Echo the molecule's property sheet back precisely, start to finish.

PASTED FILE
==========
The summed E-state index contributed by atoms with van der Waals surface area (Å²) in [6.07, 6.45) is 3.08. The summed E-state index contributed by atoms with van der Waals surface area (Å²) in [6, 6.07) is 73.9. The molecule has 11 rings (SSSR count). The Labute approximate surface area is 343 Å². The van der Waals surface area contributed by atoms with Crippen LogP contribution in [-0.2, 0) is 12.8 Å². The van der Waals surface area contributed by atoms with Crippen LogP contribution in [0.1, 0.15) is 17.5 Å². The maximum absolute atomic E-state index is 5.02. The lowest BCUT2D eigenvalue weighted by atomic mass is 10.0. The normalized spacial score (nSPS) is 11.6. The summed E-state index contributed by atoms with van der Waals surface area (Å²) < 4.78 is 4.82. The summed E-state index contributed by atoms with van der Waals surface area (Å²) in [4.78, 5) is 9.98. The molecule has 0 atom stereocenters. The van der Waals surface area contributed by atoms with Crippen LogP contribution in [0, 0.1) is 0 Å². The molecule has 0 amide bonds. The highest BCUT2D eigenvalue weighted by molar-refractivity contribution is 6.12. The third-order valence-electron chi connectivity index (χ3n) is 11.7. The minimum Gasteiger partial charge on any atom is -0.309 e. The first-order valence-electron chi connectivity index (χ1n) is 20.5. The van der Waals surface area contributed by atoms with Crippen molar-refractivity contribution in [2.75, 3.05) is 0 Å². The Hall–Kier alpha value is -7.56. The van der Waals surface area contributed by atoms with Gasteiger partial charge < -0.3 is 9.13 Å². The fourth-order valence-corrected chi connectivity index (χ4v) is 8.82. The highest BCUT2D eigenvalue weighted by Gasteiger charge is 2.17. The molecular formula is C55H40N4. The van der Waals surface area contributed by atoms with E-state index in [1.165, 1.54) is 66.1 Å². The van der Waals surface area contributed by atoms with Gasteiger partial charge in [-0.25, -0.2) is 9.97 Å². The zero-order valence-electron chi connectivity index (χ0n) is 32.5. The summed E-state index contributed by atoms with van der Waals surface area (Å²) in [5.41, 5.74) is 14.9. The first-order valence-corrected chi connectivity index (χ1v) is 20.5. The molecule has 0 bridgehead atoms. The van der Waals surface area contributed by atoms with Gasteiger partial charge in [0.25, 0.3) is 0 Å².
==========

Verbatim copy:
The summed E-state index contributed by atoms with van der Waals surface area (Å²) in [6.07, 6.45) is 3.08. The summed E-state index contributed by atoms with van der Waals surface area (Å²) in [6, 6.07) is 73.9. The molecule has 11 rings (SSSR count). The Labute approximate surface area is 343 Å². The van der Waals surface area contributed by atoms with Crippen LogP contribution in [-0.2, 0) is 12.8 Å². The van der Waals surface area contributed by atoms with Crippen LogP contribution in [0.1, 0.15) is 17.5 Å². The maximum absolute atomic E-state index is 5.02. The lowest BCUT2D eigenvalue weighted by atomic mass is 10.0. The normalized spacial score (nSPS) is 11.6. The summed E-state index contributed by atoms with van der Waals surface area (Å²) < 4.78 is 4.82. The summed E-state index contributed by atoms with van der Waals surface area (Å²) in [4.78, 5) is 9.98. The molecule has 0 atom stereocenters. The van der Waals surface area contributed by atoms with Crippen LogP contribution in [0, 0.1) is 0 Å². The molecule has 0 amide bonds. The highest BCUT2D eigenvalue weighted by molar-refractivity contribution is 6.12. The third-order valence-electron chi connectivity index (χ3n) is 11.7. The minimum Gasteiger partial charge on any atom is -0.309 e. The first-order valence-electron chi connectivity index (χ1n) is 20.5. The van der Waals surface area contributed by atoms with Crippen molar-refractivity contribution in [2.75, 3.05) is 0 Å². The Hall–Kier alpha value is -7.56. The van der Waals surface area contributed by atoms with Gasteiger partial charge < -0.3 is 9.13 Å². The fourth-order valence-corrected chi connectivity index (χ4v) is 8.82. The highest BCUT2D eigenvalue weighted by Gasteiger charge is 2.17. The molecular formula is C55H40N4. The van der Waals surface area contributed by atoms with E-state index in [1.165, 1.54) is 66.1 Å². The van der Waals surface area contributed by atoms with Gasteiger partial charge in [-0.25, -0.2) is 9.97 Å². The zero-order valence-electron chi connectivity index (χ0n) is 32.5. The summed E-state index contributed by atoms with van der Waals surface area (Å²) in [5.41, 5.74) is 14.9. The first-order valence-corrected chi connectivity index (χ1v) is 20.5. The molecule has 0 bridgehead atoms. The van der Waals surface area contributed by atoms with Gasteiger partial charge in [0.25, 0.3) is 0 Å².